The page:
Research shows that thousands of strokes that transpire in the United States are preventable if a larger number of patients with AFib—a condition that affects the rhythm of the heart—were placed on anticoagulants (blood thinners).
AFib, also known as atrial fibrillation, is a condition where the individual has an abnormal heart rhythm that feels like fluttering. It can lead to the pooling of blood, forming blood clots. When a clot ruptures, it can travel to the brain, resulting in a stroke. Even though this fluttering is not an issue on its own, it can result in serious complications, such as a stroke and disabilities.
Sadly, not many patients receive the AFib treatment they require even though just taking anticoagulants can lower a patient’s risk of stroke substantially.
Reality of Treatments for Stroke AFib
A new study observed over 650,000 patients with AFib who were under the care of a cardiologist for several years across the nation. The study revealed that almost 40% of all patients had not been placed on the anticoagulants necessary to reduce their risk of stroke. Additionally, researchers found that upwards of 35% of these patients who had been on a blood thinner were taking the wrong dose. Experts are now looking for reasons as to why more people who should be on blood thinners are not placed on them to lower their risk of stroke.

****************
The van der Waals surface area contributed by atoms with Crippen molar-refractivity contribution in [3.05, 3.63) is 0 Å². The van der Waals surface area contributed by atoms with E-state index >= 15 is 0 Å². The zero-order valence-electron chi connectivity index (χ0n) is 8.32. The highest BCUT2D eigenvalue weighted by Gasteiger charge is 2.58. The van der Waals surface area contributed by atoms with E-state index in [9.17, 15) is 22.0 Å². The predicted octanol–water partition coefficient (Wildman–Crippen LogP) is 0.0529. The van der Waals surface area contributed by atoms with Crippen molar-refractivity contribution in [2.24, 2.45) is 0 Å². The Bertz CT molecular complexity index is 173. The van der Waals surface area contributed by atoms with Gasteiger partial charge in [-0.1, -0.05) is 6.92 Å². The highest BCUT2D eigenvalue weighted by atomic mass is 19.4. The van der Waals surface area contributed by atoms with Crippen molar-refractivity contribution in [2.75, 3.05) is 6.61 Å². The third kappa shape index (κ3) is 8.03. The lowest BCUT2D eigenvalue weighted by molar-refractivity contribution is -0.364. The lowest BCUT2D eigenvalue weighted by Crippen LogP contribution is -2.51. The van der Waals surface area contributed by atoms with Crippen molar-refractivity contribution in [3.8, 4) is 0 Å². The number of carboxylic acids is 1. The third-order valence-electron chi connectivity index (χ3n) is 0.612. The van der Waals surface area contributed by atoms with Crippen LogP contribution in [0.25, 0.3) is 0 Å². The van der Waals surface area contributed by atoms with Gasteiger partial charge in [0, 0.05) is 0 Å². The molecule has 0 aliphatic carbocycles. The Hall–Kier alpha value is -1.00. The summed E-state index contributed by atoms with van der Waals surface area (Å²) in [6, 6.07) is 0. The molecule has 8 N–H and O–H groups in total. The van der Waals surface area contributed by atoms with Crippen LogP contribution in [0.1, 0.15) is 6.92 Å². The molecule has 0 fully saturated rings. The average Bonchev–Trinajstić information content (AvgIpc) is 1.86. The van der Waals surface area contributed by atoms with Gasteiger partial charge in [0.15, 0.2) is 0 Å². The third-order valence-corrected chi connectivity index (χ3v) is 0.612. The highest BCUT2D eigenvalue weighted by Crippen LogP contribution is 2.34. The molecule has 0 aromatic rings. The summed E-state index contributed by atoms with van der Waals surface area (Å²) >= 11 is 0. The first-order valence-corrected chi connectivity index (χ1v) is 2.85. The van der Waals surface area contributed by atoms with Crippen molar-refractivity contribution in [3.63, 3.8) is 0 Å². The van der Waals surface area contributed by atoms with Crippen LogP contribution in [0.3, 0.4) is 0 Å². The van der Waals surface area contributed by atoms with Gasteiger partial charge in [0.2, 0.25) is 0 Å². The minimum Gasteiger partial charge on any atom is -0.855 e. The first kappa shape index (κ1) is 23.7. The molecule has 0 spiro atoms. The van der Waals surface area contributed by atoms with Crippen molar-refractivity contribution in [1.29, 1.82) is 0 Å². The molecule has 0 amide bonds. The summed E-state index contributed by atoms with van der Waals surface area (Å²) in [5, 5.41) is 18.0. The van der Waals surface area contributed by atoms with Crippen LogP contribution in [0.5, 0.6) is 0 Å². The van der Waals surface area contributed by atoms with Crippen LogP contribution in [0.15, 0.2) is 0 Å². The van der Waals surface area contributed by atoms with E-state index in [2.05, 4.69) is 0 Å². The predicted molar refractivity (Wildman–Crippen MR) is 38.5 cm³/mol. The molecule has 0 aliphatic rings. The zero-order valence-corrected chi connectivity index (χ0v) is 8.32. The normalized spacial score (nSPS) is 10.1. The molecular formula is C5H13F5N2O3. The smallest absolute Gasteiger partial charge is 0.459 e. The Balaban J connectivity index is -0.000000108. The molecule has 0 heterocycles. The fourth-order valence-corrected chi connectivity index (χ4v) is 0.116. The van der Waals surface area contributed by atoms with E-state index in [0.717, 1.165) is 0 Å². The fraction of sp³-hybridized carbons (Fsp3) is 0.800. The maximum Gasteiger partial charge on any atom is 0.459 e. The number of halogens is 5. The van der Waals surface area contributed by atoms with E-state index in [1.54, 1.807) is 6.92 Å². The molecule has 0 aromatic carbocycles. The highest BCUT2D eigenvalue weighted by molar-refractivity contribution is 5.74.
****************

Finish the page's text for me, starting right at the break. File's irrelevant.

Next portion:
Atrial fibrillation is one of the leading causes of stroke, especially among the elderly. While blood thinners do increase the risk of heavy bleeding, their pros easily outnumber their cons.
In most cases, blood thinners are avoided by cardiologists due to patients’ age bracket. If they are over a certain age, they are less likely to be prescribed a blood thinner. Conversely, this demographic is at the highest risk of experiencing a stroke, meaning they are the ones who need to be put on blood thinners the most.
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